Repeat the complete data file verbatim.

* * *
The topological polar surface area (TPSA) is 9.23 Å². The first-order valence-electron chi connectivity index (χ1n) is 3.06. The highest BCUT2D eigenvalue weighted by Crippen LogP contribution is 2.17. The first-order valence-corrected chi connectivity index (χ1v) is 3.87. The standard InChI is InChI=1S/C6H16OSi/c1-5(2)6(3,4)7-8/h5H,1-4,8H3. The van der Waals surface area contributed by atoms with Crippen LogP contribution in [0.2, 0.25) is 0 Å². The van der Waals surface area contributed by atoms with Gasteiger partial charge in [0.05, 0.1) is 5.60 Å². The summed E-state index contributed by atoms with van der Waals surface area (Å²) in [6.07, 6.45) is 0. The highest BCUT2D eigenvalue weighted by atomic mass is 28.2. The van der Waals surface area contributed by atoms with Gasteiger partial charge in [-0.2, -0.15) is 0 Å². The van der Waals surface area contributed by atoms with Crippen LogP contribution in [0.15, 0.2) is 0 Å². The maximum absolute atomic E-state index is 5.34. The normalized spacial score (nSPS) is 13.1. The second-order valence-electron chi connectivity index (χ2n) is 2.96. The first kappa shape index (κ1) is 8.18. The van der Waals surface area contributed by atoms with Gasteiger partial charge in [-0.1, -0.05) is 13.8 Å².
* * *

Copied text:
The topological polar surface area (TPSA) is 9.23 Å². The first-order valence-electron chi connectivity index (χ1n) is 3.06. The highest BCUT2D eigenvalue weighted by Crippen LogP contribution is 2.17. The first-order valence-corrected chi connectivity index (χ1v) is 3.87. The standard InChI is InChI=1S/C6H16OSi/c1-5(2)6(3,4)7-8/h5H,1-4,8H3. The van der Waals surface area contributed by atoms with Crippen LogP contribution in [0.2, 0.25) is 0 Å². The van der Waals surface area contributed by atoms with Gasteiger partial charge in [0.05, 0.1) is 5.60 Å². The summed E-state index contributed by atoms with van der Waals surface area (Å²) in [6.07, 6.45) is 0. The highest BCUT2D eigenvalue weighted by atomic mass is 28.2. The van der Waals surface area contributed by atoms with Gasteiger partial charge in [-0.2, -0.15) is 0 Å². The van der Waals surface area contributed by atoms with Crippen LogP contribution in [0.15, 0.2) is 0 Å². The maximum absolute atomic E-state index is 5.34. The normalized spacial score (nSPS) is 13.1. The second-order valence-electron chi connectivity index (χ2n) is 2.96. The first kappa shape index (κ1) is 8.18. The van der Waals surface area contributed by atoms with Gasteiger partial charge in [-0.1, -0.05) is 13.8 Å².